DOE previously announced $25M in funding for 10 projects to develop innovative management systems that represent the relative delivery risk of each asset, like wind farms or power plants, and balance the collective risk of all assets across the grid. 

“Ensuring the reliability of our nation’s critical energy infrastructure and electric grid is of the utmost importance to America’s energy security and national security,” Under Secretary of Energy Mark W. Menezes said. “Investing in new technologies and systems that minimize risk and bolster the reliability of U.S. energy will allow us to utilize all of our abundant energy resources in a more integrated and secure manner.”

The modern grid relies on conventional, bulk power plants to provide the flexibility to operate power systems reliably. In general, these assets can guarantee available capacity, except in rare events like the sudden loss of power. The existing risk management strategy protects against those rare events, and aligns well with conventional technologies. There is a need for this strategy to be reassessed due to new technologies and a shift in the power generation mix. That shift includes an increase in intermittent renewable resources, distributed energy resources, and storage technologies. As emerging technologies are deployed, management systems must be able to leverage all capabilities of these new technologies to maintain an economical and reliable grid. PERFORM projects address that need by developing methods to quantify and manage risk at the asset level and at the system level for the grid.

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Discussions

Matt Chester's picture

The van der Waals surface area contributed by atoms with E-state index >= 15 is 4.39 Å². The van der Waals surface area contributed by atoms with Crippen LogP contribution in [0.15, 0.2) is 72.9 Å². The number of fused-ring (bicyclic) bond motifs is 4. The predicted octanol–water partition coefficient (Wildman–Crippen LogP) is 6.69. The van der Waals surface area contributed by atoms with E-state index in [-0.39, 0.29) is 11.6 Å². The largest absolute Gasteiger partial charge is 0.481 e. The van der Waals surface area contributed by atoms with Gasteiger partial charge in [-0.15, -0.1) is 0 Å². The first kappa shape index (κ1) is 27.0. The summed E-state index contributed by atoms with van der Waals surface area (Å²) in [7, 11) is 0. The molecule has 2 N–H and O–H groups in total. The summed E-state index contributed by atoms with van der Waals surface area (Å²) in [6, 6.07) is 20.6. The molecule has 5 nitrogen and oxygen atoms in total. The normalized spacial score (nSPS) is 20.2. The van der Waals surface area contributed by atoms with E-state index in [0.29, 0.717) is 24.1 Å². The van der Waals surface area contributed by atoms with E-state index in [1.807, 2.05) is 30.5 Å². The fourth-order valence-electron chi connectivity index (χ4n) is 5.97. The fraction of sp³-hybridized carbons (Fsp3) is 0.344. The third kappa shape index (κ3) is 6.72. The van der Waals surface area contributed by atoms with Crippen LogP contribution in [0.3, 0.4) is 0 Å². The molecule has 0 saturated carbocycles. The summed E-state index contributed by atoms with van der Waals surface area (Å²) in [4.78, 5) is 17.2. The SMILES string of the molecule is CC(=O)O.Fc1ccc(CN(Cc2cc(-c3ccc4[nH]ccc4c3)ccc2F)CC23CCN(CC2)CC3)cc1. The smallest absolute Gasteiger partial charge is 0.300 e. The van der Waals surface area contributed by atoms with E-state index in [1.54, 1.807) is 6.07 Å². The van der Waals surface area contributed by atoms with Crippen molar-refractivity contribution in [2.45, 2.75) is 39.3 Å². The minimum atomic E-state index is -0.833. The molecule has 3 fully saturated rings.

Matt Chester on Jul 13, 2020 12:16 pm GMT

This dashboard sounds really valuable-- is it something that will be publicly available as well? Or at least the outcomes determined by the ISOs being shared publicly?

Peter Key's picture
Peter Key on Jul 17, 2020 7:18 pm GMT

The participants in the RTOs' and ISOs' markets also will use it, which means it's at least quasi-publicly available.  This sentence, "It will also guide ISOs and market participants towards a better understanding of renewable energy risks, and how to adequately allocate resources for reducing them," makes me think it, or the data it produces, can be used for grid design, too. A couple of posts on transmission I've written recently make it seem like there's two schools of thought on how to decarbonize the grid. Build massive wind and solar farms in the Plains and Southwest and create super-big transmission lines to get the power from them to load centers, or build renewables all over the place and build small transmission lines to connect the renewables to big transmission lines. I wonder if the data this produces could help settle that question.

Paul Korzeniowski's picture
Paul Korzeniowski on Jul 23, 2020 10:14 am GMT

Interesting development. The reality is utilities nowadays collect more information than ever before because of technical advances in areas like Big Data, data analytics, and the Internet of Things. But the data by itself is of little value. Executives needs to see the data put into use and become actionable. Dashboards, like this one, help to provide them with that capability.